U.S. Air Force Col. Michael Conley, commander of the 1st Special Operations Wing, gives closing remarks during a March 5 veteran discussion panel. During the event, U.S. Air Force Lt. Col. retired Richard Cole, U.S. Air Force retired Senior Master Sgt. William Cartwright and former U.S. Army Air Forces Staff Sgt. Patt Meara spoke to Air Commandos about their roles during Operation Thursday. (U.S. Air Force photo by Tech. Sgt. Kentavist Brackin)
Hundreds of Air Commandos marked the 75th anniversary of Operation Thursday during a commemoration ceremony at the Hurlburt Field Air Park, March 5.
Operation Thursday was an unorthodox operation in which the first Air Commandos worked alongside British “Chindits” to insert thousands of troops behind enemy lines during World War II.
“Long before Operation Iraqi Freedom, long before Bosnia, long before Desert Storm, Just Cause, Desert One, Son Tay, there was Operation Thursday,” said Lt. Gen. Brad Webb, the commander of Air Force Special Operations Command. “Operation Thursday is acknowledged as the first allied air invasion in military history. [It] laid the capstone for what is AFSOC today.”
The ceremony hosted several WWII veterans including:
- Retired U.S. Air Force Lt. Col. Richard Cole, who served as a C-47 Skytrain pilot
- Retired U.S. Air Force Senior Master Sgt. William Cartwright, who served as an enlisted Stinson L-5 Sentinel pilot
- Retired Army Air Forces Staff Sgt. Patt Meara, who served as a B-25H Mitchell gunner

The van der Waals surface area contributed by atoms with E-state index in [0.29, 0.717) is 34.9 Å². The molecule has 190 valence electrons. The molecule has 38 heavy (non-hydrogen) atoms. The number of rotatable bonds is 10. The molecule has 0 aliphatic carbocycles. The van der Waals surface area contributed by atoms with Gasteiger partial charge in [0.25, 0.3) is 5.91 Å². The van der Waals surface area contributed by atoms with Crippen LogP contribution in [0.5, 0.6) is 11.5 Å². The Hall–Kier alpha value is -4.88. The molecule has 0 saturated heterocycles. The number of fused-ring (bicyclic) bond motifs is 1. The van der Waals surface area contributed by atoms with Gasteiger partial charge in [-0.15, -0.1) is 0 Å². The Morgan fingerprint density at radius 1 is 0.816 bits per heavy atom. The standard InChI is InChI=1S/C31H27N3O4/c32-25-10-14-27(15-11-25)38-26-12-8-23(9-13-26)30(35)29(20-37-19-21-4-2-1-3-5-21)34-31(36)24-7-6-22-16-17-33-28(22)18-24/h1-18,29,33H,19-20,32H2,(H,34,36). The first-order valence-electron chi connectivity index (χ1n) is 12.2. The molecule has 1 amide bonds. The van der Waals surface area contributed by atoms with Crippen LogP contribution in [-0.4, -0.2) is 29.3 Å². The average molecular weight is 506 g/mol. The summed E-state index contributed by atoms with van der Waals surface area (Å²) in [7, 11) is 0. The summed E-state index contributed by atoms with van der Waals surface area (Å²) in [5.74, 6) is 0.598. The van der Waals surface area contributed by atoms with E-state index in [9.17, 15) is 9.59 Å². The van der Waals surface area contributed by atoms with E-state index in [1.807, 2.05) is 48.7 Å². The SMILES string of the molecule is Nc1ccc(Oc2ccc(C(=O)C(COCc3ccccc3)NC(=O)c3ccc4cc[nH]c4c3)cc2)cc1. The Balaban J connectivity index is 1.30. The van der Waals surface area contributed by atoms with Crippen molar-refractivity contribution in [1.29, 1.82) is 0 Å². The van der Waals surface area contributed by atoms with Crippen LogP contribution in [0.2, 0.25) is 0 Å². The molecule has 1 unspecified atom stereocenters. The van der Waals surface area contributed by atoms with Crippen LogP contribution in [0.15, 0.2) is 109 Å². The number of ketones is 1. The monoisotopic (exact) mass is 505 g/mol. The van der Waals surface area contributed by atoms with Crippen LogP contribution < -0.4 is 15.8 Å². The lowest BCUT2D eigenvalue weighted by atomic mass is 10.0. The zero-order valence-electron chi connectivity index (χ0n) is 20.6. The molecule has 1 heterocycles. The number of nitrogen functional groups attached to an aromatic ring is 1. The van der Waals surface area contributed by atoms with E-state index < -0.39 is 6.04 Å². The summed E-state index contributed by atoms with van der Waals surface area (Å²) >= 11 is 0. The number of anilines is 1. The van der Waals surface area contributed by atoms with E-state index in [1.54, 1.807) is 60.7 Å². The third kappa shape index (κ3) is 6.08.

“We continue this legacy today and every day,” said Webb. “Air Commando veterans, you are our pathfinders. You are us.”
Five types of 1st Special Operations Wing aircraft participated in individual flyovers at the ceremony. Each aircraft has unique capabilities that pay homage to the original aircraft flown by the first Air Commandos.
“This is a legacy of facing the unknown, overcoming fears, and overcoming challenges with adaptability and innovation,” said Webb.
Air Commandos and British “Chindits” traveled more than 200 miles to insert more than 9,000 men, 1,000 mules, and 250 tons of supplies behind Japanese lines in Burma. Operation Thursday marked the first time in history that all casualties were successfully evacuated from behind enemy lines.
“It is in these moments, Air Commandos, when unforeseen circumstances threaten failure,” said Webb. “It is in these moments, in particular, that Air Commandos prove their worth.”
The operation is often considered to be the catalyst that pioneered the elite warfighting force that is AFSOC.
“Operation Thursday provided concepts that you and I have perfected over the years and execute on a daily basis around the globe,” Webb said. “We share, at a fundamental level, the same attitude, the same spirit, the same character as the men of the 5318th [Provisional Group (Air)] and now the 1st Air Commando Group.”